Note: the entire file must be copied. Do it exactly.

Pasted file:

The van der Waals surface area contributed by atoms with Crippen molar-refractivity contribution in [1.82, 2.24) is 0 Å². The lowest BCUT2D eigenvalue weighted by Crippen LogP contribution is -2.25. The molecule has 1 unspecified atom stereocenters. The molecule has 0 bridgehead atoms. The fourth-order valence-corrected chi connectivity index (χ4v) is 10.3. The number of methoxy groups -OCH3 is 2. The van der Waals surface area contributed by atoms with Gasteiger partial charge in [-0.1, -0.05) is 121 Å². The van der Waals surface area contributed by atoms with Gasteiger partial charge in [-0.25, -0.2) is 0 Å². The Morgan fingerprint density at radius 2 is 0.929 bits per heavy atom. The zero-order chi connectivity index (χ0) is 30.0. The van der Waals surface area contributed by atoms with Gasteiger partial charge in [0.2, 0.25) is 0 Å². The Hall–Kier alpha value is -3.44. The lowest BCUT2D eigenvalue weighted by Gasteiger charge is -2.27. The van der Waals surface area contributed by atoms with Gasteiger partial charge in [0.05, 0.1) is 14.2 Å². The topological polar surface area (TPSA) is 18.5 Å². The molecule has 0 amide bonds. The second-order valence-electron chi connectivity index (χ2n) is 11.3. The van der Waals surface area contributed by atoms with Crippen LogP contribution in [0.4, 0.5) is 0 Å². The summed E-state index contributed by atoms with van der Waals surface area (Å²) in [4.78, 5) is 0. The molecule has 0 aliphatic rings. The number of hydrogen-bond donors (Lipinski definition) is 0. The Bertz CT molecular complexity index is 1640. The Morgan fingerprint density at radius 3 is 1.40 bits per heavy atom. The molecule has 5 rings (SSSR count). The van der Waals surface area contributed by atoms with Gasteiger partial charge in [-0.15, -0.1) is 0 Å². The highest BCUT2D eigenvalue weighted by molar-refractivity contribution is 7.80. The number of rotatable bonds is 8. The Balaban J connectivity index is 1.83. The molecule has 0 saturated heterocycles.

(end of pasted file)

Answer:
The van der Waals surface area contributed by atoms with Crippen molar-refractivity contribution in [1.82, 2.24) is 0 Å². The lowest BCUT2D eigenvalue weighted by Crippen LogP contribution is -2.25. The molecule has 1 unspecified atom stereocenters. The molecule has 0 bridgehead atoms. The fourth-order valence-corrected chi connectivity index (χ4v) is 10.3. The number of methoxy groups -OCH3 is 2. The van der Waals surface area contributed by atoms with Gasteiger partial charge in [-0.1, -0.05) is 121 Å². The van der Waals surface area contributed by atoms with Gasteiger partial charge in [-0.25, -0.2) is 0 Å². The Morgan fingerprint density at radius 2 is 0.929 bits per heavy atom. The zero-order chi connectivity index (χ0) is 30.0. The van der Waals surface area contributed by atoms with Gasteiger partial charge in [0.2, 0.25) is 0 Å². The Hall–Kier alpha value is -3.44. The lowest BCUT2D eigenvalue weighted by Gasteiger charge is -2.27. The van der Waals surface area contributed by atoms with Gasteiger partial charge in [0.05, 0.1) is 14.2 Å². The topological polar surface area (TPSA) is 18.5 Å². The molecule has 0 amide bonds. The second-order valence-electron chi connectivity index (χ2n) is 11.3. The van der Waals surface area contributed by atoms with Crippen LogP contribution in [0.4, 0.5) is 0 Å². The summed E-state index contributed by atoms with van der Waals surface area (Å²) in [4.78, 5) is 0. The molecule has 0 aliphatic rings. The number of hydrogen-bond donors (Lipinski definition) is 0. The Bertz CT molecular complexity index is 1640. The Morgan fingerprint density at radius 3 is 1.40 bits per heavy atom. The molecule has 5 rings (SSSR count). The van der Waals surface area contributed by atoms with Gasteiger partial charge in [-0.15, -0.1) is 0 Å². The highest BCUT2D eigenvalue weighted by molar-refractivity contribution is 7.80. The number of rotatable bonds is 8. The Balaban J connectivity index is 1.83. The molecule has 0 saturated heterocycles.